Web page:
This review evaluates self-management literature targeting problem behaviors of primary school students in general education settings.
Thirty-one single-case design studies met inclusion criteria, of which 16 demonstrated adequate methodological rigor, according to What Works Clearinghouse (WWC) design standards.
Visual analysis and WWC replication standards were applied to determine whether self-management interventions can be classified as evidence based.
Effect sizes were calculated using percentage of non-overlapping data. Results were analyzed at study and individual participant levels in terms of behavior outcomes, student disability and grade.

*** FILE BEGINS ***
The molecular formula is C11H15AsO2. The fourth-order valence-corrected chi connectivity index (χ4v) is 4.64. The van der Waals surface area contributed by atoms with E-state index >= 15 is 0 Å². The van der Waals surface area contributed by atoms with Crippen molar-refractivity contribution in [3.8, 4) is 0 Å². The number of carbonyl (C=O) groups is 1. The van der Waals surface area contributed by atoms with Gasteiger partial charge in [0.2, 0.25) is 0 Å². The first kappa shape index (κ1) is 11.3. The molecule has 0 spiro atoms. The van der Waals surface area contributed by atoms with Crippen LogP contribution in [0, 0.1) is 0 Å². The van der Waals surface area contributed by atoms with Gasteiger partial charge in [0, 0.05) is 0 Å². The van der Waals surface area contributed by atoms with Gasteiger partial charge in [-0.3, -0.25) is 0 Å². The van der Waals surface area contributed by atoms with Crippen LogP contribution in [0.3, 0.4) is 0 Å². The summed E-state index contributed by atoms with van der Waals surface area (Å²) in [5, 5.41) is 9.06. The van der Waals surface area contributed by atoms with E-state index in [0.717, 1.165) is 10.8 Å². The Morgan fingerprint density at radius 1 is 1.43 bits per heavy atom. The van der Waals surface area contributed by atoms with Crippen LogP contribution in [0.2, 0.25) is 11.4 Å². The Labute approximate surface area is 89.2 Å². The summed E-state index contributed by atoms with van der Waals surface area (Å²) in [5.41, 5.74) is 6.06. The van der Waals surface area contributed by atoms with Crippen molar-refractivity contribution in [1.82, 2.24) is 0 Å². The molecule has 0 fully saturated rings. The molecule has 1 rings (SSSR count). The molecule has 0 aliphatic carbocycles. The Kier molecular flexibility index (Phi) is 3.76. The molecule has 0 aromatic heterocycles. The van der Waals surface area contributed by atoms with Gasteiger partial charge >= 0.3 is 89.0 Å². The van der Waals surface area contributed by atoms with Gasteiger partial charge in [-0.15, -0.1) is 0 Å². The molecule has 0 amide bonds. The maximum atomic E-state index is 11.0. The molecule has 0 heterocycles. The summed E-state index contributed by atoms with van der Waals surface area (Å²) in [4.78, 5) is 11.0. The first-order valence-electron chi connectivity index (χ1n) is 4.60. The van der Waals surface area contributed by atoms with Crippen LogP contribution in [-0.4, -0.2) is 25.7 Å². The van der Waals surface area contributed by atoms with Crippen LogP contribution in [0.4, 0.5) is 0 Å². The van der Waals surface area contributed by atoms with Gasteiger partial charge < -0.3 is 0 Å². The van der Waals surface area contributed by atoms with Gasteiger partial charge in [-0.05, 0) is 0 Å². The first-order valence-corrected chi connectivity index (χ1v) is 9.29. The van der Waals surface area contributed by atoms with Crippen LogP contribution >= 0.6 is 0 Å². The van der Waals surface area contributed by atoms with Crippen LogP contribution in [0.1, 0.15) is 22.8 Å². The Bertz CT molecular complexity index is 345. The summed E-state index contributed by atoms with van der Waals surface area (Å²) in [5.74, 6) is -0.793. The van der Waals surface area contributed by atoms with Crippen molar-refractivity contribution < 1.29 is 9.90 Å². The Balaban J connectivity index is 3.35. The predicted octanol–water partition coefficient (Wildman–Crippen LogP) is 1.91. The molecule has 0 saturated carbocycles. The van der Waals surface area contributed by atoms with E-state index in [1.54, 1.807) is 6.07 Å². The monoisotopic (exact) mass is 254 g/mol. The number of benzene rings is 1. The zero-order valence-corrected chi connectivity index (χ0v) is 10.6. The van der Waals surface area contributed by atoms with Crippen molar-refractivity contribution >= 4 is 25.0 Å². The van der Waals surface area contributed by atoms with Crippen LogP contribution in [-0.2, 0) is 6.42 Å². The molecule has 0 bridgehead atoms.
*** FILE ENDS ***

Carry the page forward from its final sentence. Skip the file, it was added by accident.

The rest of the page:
Overall, results suggested there is sufficient research for self-management interventions to be classified as evidence-based practice for primary students with problem behaviors in regular classrooms.
Interventions were effective across behaviors, disability categories, and grades. Gaps in the identified evidence base are identified and discussed.
Additional high-quality research evidence is required to support applications of self-management for particular outcomes and student subgroups. Implications for future research and practice are discussed.
(PsycINFO Database Record (c) 2016 APA, all rights reserved)
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